Abdul Wadud, a seasoned Tagore singer and teacher, is an enthusiastic cultural activist as well. He has been involved in the organisation of many Rabindra Sangeet programmes and festivals since the '70s. His immaculate diction together with subtle melodic twists makes his rendition bold and masculine.
Dwelling on the contrast between musical programmes and festivals of yesteryears and today, from the perspective of an organiser-activist, Wadud says, “Arranging programmes in the '70s and '80s was not an expensive affair. For the organisers and activists it was a labour of love. Everyone would come together and the arrangements would always be collective efforts. Now many activists are moving away from that tradition. Corporate giants are getting involved. The informal approach is being replaced with rigid and often pointless formalities.”
Wadud's initiation into music happened in 1968. In 1973, he enrolled at Chhayanaut's Rabindra Sangeet Department. Among his teachers were renowned Tagore artistes, Zahidur Rahim, Waheedul Haq, Dr. Sanjida Khatun and Selina Malek Chowdhury. Wadud trained in classical music under Ahsan Morshed, Narayan Chandra Basak and the late Ustad Phool Mohammad. Wadud taught different classes at Chhayanaut for 20 years beginning in 1977.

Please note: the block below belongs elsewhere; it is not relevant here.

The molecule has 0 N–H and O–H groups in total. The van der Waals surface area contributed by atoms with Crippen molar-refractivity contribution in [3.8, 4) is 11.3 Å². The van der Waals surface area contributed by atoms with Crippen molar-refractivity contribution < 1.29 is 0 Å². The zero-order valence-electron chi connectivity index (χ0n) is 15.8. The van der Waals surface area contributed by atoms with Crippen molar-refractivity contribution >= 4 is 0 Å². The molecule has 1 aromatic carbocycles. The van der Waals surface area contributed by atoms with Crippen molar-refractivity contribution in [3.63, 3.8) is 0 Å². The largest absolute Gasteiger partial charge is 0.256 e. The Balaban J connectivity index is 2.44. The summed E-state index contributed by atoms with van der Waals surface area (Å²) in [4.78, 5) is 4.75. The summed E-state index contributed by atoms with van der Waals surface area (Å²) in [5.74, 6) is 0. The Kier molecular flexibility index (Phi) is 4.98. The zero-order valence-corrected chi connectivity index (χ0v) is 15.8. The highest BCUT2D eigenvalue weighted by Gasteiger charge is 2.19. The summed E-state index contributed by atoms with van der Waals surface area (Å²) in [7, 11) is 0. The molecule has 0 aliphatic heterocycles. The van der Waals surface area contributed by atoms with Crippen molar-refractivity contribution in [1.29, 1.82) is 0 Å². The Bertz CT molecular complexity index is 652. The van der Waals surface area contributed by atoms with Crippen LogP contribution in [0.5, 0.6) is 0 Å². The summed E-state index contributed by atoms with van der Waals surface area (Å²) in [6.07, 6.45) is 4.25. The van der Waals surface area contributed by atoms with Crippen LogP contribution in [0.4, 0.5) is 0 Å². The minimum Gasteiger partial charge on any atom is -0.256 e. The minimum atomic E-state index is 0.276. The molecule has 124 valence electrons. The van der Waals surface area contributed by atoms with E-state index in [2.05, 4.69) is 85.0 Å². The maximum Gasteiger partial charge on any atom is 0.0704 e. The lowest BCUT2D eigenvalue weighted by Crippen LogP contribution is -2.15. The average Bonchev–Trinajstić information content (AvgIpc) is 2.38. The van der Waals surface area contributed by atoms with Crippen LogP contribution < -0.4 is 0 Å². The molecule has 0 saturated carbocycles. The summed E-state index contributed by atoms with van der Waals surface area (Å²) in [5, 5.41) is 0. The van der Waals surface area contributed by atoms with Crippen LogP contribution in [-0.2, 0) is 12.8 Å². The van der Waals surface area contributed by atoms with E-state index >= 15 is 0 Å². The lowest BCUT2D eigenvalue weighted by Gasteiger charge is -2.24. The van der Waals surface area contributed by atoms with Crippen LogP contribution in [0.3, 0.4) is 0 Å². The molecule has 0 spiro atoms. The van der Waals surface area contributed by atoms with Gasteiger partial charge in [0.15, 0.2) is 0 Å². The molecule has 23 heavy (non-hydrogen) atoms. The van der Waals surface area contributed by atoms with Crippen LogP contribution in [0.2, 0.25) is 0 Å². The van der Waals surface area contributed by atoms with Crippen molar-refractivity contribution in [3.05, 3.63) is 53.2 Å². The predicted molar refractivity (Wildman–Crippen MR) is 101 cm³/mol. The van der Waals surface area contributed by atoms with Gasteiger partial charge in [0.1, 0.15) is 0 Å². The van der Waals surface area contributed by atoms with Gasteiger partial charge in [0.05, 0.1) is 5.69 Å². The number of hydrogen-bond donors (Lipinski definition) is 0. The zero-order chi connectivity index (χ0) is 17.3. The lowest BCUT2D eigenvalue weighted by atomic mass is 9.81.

The first recorded song by the artiste was “Tumi Nabo Nabo Roop-e Esho Pran-e”. The song was included in a long-play record titled “Bishwabeena Robey”, produced by the Information Ministry, Government of Bangladesh in 1986 on the occasion of Tagore's 125th birth anniversary. Among his solo albums are: “Boshontey Boshontey Tomar” (Bengal Foundation, 1994) and “Poush Phagun-er Pala” (Bengal Foundation, 1996).
Changes are creeping into other quarters of the cultural arena, according to the artiste. “Many singers on BTV nowadays don't want to record live performances. They insist on lip-syncing with tracks/ CDs,” says Wadud, who has been an enlisted artiste at both Bangladesh Betar and BTV since the early '80s.
The gifted singer is disappointed about the younger generation of singers who crave for fame overnight, but don't work hard to create their individual rendition styles.